Now that Carnival is officially here, it’s worth noting that it will be a long season — just about as long as possible. Why? Well, as we all know, Easter falls on the first Sunday after the first full moon following the March equinox. That puts Easter on the 24th of April this year. (April 25 is the last mathematically possible date for Easter to land on, so this is very late indeed.) Of course, Ash Wednesday is 46 days before Easter, so this year it falls on March 9, which means Mardi Gras in March 8. That will be the latest Mardi Gras I’ve ever seen, but I’m certainly hoping to be around in 2038 when Mardi Gras will fall on March 9, the last possible day.

Since the beginning of Carnival is fixed but the end moves, the season can be short or long. It’s like an accordion, expanding and contracting over the years. The response is predictable. During short seasons, we hear people complaining that it’s all going by too quickly. During long seasons, people complain that it’s dragging on too long. Don’t fall into this trap! The variability of Mardi Gras and the Carnival season is a wonderful thing. Embrace it. Celebrate, don’t denigrate. Consider the implications of a convenient, modern, fixed date. The only way this would work is if Easter became a fixed feast rather than a moveable feast, which would mean disregarding the moon entirely. I’m sure some people would like that very much, but the very idea makes me retch. Don’t fall prey to this insidious anti-Lunarism. When a weary fellow paradegoer complains about the long Carnival season, haul off and punch that person right in the face. Strike a blow for the moon.

Happy Carnival, everyone.

Twelfth Night

Tonight is Twelfth Night, or so I thought.

Everybody’s heard of the Twelve Days of Christmas, but few people (in America, at least) know that these are the twelve days after Christmas, starting on December 26th and ending with Epiphany, also known as Little Christmas, which is January 6th, today.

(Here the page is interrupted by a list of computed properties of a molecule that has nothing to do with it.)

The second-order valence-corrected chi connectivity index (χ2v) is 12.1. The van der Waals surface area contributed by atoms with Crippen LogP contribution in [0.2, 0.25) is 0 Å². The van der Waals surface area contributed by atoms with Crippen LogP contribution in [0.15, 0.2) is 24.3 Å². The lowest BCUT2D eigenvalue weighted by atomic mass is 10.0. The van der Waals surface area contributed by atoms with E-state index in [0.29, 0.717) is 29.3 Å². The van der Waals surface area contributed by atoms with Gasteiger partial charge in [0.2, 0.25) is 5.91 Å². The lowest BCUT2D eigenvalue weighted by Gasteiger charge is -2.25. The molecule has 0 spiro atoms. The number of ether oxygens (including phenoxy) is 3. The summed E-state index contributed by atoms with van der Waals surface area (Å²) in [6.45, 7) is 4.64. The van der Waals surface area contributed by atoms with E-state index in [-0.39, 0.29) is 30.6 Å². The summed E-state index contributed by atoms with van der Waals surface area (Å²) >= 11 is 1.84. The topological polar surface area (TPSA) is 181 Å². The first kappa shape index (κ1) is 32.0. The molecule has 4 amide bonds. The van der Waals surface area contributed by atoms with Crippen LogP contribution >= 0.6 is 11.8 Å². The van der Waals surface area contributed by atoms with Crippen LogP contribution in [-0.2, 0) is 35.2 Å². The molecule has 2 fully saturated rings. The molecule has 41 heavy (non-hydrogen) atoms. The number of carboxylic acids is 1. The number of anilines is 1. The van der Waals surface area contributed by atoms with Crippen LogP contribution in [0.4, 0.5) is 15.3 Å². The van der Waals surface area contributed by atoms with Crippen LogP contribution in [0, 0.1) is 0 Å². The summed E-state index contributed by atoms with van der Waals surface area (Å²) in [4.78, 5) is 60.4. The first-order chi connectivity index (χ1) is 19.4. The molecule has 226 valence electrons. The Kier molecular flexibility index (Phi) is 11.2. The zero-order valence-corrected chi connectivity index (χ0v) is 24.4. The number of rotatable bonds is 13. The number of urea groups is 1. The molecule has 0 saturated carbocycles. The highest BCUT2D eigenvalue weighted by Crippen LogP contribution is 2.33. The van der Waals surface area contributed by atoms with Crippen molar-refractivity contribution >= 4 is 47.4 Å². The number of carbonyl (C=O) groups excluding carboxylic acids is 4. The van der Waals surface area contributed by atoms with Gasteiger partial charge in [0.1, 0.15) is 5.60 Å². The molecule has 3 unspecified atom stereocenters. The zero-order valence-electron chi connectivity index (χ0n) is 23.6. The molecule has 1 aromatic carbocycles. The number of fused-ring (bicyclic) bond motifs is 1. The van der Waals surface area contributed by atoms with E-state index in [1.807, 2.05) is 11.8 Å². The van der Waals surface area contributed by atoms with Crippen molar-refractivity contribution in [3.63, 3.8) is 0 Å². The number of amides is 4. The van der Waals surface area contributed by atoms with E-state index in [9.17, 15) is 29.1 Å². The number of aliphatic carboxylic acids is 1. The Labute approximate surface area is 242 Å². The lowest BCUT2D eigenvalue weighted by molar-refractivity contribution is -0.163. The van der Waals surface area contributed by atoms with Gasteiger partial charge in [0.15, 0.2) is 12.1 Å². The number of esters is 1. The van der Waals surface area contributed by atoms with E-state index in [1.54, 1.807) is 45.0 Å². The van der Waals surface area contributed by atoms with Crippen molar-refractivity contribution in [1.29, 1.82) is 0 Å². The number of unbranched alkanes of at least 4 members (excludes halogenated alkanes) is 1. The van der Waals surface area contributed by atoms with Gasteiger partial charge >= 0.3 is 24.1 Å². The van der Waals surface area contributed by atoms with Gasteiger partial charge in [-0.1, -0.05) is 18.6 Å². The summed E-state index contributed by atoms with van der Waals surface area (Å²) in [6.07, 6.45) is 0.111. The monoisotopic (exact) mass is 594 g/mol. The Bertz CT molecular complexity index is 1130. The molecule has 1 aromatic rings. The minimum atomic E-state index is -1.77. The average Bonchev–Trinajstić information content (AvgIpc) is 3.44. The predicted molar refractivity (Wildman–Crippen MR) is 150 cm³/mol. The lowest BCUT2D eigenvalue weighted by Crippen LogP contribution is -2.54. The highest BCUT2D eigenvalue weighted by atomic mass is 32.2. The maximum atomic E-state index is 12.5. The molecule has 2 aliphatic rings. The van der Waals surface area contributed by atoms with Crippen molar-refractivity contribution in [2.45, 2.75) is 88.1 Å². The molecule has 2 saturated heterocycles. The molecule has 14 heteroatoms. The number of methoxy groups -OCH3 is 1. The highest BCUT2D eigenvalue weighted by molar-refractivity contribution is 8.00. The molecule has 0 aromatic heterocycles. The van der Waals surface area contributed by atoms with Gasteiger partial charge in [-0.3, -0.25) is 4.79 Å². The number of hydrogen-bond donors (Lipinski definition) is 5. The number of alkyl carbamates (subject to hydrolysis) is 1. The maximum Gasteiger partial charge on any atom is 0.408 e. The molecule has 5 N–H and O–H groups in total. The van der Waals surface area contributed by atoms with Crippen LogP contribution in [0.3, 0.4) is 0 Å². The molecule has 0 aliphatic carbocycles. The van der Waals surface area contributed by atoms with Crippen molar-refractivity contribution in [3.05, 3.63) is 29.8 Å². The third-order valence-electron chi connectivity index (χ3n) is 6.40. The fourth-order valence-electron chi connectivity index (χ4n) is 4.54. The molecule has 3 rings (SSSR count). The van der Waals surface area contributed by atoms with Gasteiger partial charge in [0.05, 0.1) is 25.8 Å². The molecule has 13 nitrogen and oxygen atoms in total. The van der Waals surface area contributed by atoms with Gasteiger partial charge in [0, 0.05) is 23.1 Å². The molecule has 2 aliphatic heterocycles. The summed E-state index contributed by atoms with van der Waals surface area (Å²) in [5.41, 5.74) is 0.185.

These days, with the commercial focus on shopping and gifts, all the build-up is beforehand; when Christmas rolls around, many people have had their fill of holiday spirit. But in merrie olde England, the twelve days after Christmas were a wild and wooly time when everything was turned upside down, authority was mocked, people swapped genders, and so forth. (I hear in Latin America they go for forty days, until Candlemas on February 2nd, but I digress.)

I’d always assumed that Twelfth Night, as immortalized in Shakespeare’s famous play, was the night of the twelfth day of Christmas or January 6th. But it turns out that in ye olde England they counted kind of funny. Maybe they still do. They started with the evening before, so that the twelfth night of Christmas was actually the evening of January 5th. That’s when the crazy, upside-down season ended, and things got back to normal with the Feast of the Epiphany on the 6th.

That may seem complicated enough, but hold on. I live in New Orleans, and here Twelfth Night is indeed observed on the evening of January 6th, and it marks the beginning, not the end, of a period of debauchery.

Yes, today is the first day of Carnival. The season of king cakes, masked balls, cheap plastic beads and endless parades is upon us.

Tonight, the Phunny Phorty Phellows (an organization that supposedly goes back to 1870) will ride the St. Charles streetcar and get the party started. The season culminates with Mardi Gras — Fat Tuesday — which always falls on the day before Ash Wednesday, which begins the season of Lent and is forty days before Easter, and Easter of course falls on the first Sunday after the first full moon following the Vernal Equinox. Hell, everyone knows that.

What this means is that the beginning of Carnival is fixed, but the end floats around. This year, it’s almost as short as can be. Mardi Gras falls on February 8th. Why, that’s barely a month. So all the festivities will be compressed, and maybe there will be fewer frat boys here for the big day.

And I still don’t have a costume…